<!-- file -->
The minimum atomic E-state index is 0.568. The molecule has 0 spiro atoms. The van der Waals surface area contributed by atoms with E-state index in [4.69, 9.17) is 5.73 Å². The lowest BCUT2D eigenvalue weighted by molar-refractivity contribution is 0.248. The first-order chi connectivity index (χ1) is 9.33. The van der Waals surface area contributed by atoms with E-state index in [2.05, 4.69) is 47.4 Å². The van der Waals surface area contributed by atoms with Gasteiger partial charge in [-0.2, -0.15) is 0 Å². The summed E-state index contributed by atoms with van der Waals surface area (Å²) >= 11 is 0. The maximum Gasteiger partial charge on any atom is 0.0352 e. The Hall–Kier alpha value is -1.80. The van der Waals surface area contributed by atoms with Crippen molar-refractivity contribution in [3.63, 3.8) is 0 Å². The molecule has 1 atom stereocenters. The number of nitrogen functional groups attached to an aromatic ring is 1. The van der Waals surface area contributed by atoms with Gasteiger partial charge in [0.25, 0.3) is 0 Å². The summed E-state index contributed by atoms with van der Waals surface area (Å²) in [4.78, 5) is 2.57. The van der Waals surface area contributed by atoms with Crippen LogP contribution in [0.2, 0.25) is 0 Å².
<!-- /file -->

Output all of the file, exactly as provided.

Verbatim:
The minimum atomic E-state index is 0.568. The molecule has 0 spiro atoms. The van der Waals surface area contributed by atoms with E-state index in [4.69, 9.17) is 5.73 Å². The lowest BCUT2D eigenvalue weighted by molar-refractivity contribution is 0.248. The first-order chi connectivity index (χ1) is 9.33. The van der Waals surface area contributed by atoms with E-state index in [2.05, 4.69) is 47.4 Å². The van der Waals surface area contributed by atoms with Gasteiger partial charge in [-0.2, -0.15) is 0 Å². The summed E-state index contributed by atoms with van der Waals surface area (Å²) >= 11 is 0. The maximum Gasteiger partial charge on any atom is 0.0352 e. The Hall–Kier alpha value is -1.80. The van der Waals surface area contributed by atoms with Crippen molar-refractivity contribution in [3.63, 3.8) is 0 Å². The molecule has 1 atom stereocenters. The number of nitrogen functional groups attached to an aromatic ring is 1. The van der Waals surface area contributed by atoms with Gasteiger partial charge in [0.25, 0.3) is 0 Å². The summed E-state index contributed by atoms with van der Waals surface area (Å²) in [4.78, 5) is 2.57. The van der Waals surface area contributed by atoms with Crippen LogP contribution in [0.2, 0.25) is 0 Å².